This is not a book about an imaginary rock musician: it’s a book about guilt.
Of course, it is about an imaginary rock musician too, but reading it now, for the third or perhaps fourth time, it’s striking to me how totally it’s about guilt. And not very subtly, either. It’s right there at the start of chapter 2:
Guilt. The big G, the Catholic faith’s greatest gift to humankind and its subspecies, psychiatrists … well, I guess that’s putting it a little too harshly; I’ve met a lot of Jews and they seem to have just as hard a time of it as we do, and they’ve been around longer
I had forgotten that the character of Daniel Weir (or “Weird”) was brought up as a Catholic. I don’t think any of Banksie’s other characters were. The man himself wasn’t. Not that it makes a lot of difference: his (and our) Scottishness has a lot more impact on his character — and his characters — than any religion his parents may have had.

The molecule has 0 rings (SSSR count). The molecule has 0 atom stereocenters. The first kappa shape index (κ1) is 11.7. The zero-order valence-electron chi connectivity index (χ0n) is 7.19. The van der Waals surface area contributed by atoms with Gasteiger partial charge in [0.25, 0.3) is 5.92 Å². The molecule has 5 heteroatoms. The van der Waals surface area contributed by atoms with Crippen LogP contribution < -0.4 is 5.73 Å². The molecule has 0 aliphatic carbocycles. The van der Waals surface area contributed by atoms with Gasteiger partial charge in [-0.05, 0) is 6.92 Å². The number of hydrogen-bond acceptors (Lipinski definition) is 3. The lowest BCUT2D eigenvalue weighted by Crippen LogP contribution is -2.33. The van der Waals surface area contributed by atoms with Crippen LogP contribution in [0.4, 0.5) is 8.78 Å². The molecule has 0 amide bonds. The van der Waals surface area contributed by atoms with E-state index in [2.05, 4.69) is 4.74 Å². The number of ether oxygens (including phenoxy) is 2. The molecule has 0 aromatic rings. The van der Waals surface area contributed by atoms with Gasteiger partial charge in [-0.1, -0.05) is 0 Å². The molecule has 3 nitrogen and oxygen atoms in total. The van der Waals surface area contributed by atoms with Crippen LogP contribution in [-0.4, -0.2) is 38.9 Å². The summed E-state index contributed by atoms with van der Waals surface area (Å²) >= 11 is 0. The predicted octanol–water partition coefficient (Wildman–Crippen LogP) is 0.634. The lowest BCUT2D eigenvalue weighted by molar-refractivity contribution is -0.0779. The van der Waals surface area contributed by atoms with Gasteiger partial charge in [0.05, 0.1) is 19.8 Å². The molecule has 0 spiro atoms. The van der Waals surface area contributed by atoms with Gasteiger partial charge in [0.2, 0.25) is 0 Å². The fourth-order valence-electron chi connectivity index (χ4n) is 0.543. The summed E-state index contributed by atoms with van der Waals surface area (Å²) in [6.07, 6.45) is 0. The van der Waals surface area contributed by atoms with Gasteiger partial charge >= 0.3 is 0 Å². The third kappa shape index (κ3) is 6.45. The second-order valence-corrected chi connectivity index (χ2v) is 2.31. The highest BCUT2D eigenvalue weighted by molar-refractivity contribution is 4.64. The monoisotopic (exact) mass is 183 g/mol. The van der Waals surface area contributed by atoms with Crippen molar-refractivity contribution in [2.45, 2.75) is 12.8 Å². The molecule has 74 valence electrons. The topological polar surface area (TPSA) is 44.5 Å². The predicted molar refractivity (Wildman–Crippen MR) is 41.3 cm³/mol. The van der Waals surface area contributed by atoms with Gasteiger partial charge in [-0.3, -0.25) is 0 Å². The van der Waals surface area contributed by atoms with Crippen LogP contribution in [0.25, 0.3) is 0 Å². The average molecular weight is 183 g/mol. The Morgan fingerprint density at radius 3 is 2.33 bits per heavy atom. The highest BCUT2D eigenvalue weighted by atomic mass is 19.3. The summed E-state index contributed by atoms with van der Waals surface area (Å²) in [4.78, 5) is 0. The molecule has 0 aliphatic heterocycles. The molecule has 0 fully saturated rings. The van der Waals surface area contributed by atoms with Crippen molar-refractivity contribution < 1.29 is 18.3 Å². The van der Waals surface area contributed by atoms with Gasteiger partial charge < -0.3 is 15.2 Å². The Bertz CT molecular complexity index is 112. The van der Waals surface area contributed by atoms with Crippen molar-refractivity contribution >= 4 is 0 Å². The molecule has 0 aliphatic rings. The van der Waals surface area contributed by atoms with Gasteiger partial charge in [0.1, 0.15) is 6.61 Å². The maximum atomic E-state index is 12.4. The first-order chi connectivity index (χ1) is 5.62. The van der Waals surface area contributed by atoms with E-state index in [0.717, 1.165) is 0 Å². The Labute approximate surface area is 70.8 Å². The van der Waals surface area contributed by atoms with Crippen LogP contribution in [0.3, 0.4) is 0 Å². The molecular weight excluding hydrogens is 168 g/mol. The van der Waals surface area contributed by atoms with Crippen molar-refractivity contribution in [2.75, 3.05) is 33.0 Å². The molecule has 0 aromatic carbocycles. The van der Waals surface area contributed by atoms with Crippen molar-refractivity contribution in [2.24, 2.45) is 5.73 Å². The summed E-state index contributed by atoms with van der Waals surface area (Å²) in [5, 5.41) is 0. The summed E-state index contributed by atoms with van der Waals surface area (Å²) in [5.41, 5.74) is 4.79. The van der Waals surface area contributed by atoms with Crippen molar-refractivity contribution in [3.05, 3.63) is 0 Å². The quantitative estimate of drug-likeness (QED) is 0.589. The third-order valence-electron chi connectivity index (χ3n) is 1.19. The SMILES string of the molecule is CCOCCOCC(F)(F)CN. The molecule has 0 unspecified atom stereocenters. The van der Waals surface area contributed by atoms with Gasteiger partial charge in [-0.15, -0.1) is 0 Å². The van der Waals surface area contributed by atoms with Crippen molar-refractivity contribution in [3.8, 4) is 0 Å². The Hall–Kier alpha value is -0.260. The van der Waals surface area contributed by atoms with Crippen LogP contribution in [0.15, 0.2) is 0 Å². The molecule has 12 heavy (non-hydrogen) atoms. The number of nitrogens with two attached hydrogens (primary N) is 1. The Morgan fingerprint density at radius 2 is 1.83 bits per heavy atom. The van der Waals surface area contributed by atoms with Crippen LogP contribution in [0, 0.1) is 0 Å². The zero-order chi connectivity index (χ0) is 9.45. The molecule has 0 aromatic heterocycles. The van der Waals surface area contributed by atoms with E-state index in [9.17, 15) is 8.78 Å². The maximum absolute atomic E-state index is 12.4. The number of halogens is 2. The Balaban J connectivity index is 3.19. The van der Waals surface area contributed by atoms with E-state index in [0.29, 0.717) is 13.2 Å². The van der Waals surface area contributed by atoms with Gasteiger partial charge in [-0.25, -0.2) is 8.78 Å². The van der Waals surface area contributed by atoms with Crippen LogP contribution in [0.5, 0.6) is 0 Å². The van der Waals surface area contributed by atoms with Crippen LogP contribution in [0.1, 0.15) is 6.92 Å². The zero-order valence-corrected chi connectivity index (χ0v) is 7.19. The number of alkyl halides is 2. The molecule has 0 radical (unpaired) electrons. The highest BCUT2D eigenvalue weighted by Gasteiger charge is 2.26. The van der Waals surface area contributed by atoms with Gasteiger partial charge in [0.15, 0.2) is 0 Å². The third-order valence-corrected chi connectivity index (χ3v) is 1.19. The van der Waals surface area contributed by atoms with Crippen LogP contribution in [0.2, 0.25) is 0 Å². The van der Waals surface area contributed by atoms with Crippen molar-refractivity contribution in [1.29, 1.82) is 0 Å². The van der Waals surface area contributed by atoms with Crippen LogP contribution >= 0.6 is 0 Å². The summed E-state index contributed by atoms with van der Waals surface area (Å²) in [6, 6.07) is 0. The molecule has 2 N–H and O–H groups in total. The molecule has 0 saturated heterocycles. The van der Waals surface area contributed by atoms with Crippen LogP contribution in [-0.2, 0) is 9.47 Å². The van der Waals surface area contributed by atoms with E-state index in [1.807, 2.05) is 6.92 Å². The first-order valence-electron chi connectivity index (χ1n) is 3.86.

As always, I had forgotten some key parts, but I remembered more of this than of most. It’s still great.
And I realise that these notes are becoming more about me, and what I remember, than about the books. But that’s fine. It’s my blog, after all, and as much as anything these are for me. They’re just out there in public in case anyone else is interested.
Anyway, if you haven’t read any Banks, then this would be a damn fine place to start. Though it’s interesting to note that — set as it is in the 70s and early 80s — it’s so dated that it feels almost like a period piece. One example: one of the members of the band buys an IBM mainframe and transfers recording-studio tapes to it, so he can play any track at the touch of a button. Something we can do from our pocket computers today.
But there was one point that I thought seemed anachronistic. Maybe not, but aluminium takeaway cartons? Chinese & curries? In 1973? Hmmm. I mean, it is in the foaming metropolis of Paisley, not Balloch. And even we had a Chinese by 1980, 81, or so. Still, I wonder when those things started to become commonplace.